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List of Gluten-Free Cheeses

Several people have Celiac disease, a condition which stops people from properly digesting gluten in foods. These people have to be careful and are often limited in what they can consume. Many types of cheeses, such as cream and blue, and cheese products may contain gluten, but aged cheeses can be safely consumed by people with Celiac disease.

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Cheddar one of the most well-known cheeses in the world, is gluten-free. Most people are familiar with cheddar cheese's bright orange colour, but cheddar is naturally white. Cheddar cheese is always made from cow's milk. Cheddar has a smooth texture and a tendency to crumble. Cheddar is always aged and the longer it has been aged, the sharper the taste. The name cheddar is not protected, so be careful when buying this cheese.


Edam cheese gets its name from the Dutch harbour where it was originally sold. Edam cheese was the most popular cheese for hundreds of years because of its extremely long shelf life. This cheese is now made from skimmed milk and has a bright orange colour. It is usually sold as a round block with a hard, paraffin wax shell. Farm-made Edam is supposed to be tough with a strong taste, but newer factory-made Edam cheese is much softer and milder.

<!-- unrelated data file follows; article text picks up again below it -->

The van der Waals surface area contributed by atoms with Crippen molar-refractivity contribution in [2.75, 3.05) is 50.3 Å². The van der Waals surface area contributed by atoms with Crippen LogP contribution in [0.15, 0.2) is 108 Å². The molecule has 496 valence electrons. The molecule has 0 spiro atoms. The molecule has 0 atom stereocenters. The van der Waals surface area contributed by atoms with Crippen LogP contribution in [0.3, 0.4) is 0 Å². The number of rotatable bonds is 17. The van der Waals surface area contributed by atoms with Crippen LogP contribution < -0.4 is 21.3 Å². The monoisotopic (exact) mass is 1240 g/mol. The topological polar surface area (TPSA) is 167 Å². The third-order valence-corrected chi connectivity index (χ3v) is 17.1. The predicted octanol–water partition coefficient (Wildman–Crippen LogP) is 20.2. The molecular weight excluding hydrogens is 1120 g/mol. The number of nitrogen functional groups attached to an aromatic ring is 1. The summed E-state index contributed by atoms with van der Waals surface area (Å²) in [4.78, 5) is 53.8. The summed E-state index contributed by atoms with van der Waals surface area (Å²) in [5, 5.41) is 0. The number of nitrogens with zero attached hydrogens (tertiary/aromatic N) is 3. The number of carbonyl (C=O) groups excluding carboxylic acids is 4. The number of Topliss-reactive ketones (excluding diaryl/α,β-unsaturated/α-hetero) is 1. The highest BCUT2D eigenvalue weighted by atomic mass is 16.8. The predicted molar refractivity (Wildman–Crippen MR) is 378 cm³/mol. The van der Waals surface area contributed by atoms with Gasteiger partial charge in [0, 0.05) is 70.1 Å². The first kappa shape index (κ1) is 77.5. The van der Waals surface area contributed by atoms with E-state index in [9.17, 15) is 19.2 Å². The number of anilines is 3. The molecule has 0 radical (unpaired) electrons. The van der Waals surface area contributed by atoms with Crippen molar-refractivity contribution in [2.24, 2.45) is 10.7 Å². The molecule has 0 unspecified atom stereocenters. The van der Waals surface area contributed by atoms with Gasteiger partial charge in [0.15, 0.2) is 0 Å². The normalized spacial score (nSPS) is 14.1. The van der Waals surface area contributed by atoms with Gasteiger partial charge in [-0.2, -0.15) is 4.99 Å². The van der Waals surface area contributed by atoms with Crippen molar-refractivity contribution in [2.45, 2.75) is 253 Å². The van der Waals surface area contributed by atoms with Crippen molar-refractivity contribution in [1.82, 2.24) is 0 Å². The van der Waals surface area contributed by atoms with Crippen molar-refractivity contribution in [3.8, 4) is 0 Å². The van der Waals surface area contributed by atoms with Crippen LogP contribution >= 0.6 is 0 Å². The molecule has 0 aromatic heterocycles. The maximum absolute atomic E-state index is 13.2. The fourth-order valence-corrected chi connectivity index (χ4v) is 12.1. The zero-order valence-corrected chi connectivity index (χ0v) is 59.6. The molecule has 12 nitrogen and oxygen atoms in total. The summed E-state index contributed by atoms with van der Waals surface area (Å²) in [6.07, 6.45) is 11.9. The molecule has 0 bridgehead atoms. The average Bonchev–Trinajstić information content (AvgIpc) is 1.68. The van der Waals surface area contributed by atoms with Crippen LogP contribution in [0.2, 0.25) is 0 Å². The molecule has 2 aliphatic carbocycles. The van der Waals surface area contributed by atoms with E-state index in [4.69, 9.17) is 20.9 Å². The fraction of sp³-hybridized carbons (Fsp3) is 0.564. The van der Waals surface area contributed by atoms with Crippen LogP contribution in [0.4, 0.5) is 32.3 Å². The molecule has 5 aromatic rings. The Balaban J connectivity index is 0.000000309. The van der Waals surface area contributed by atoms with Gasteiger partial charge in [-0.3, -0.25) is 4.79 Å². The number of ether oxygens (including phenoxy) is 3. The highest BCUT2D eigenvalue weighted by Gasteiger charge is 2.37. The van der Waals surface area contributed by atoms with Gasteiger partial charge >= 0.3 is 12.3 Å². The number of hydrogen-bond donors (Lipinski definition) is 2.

Swiss cheese is easily identified for its iconic holes. This cheese is a pale yellow and has a nutty taste. Swiss cheese is a broad term and specific brands of Swiss cheese are usually named for the region in which they were produced. The cheese can have a mild to sharp taste depending on how long it has been aged. The holes in Swiss cheese are created by carbon dioxide in the production process.

Parmesan and Parmigiano-Reggiano

Parmigiano-Reggiano and its kissing cousin, Parmesan, is another variety of gluten-free cheese. It is named after the region of Italy in which it was originally produced. Parmesan is a popular cheese that is often grated and served on top of pasta. Parmesan is white and gets its strong flavour from the brine in which it is prepared. Parmesan is typically white or pale yellow and is made from cow's milk.

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About the Author

James Stuart began his professional writing career in 2010. He traveled through Asia, Europe, and North America, and has recently returned from Japan, where he worked as a freelance editor for several English language publications. He looks forward to using his travel experience in his writing. Stuart holds a Bachelor of Arts in English and philosophy from the University of Toronto.

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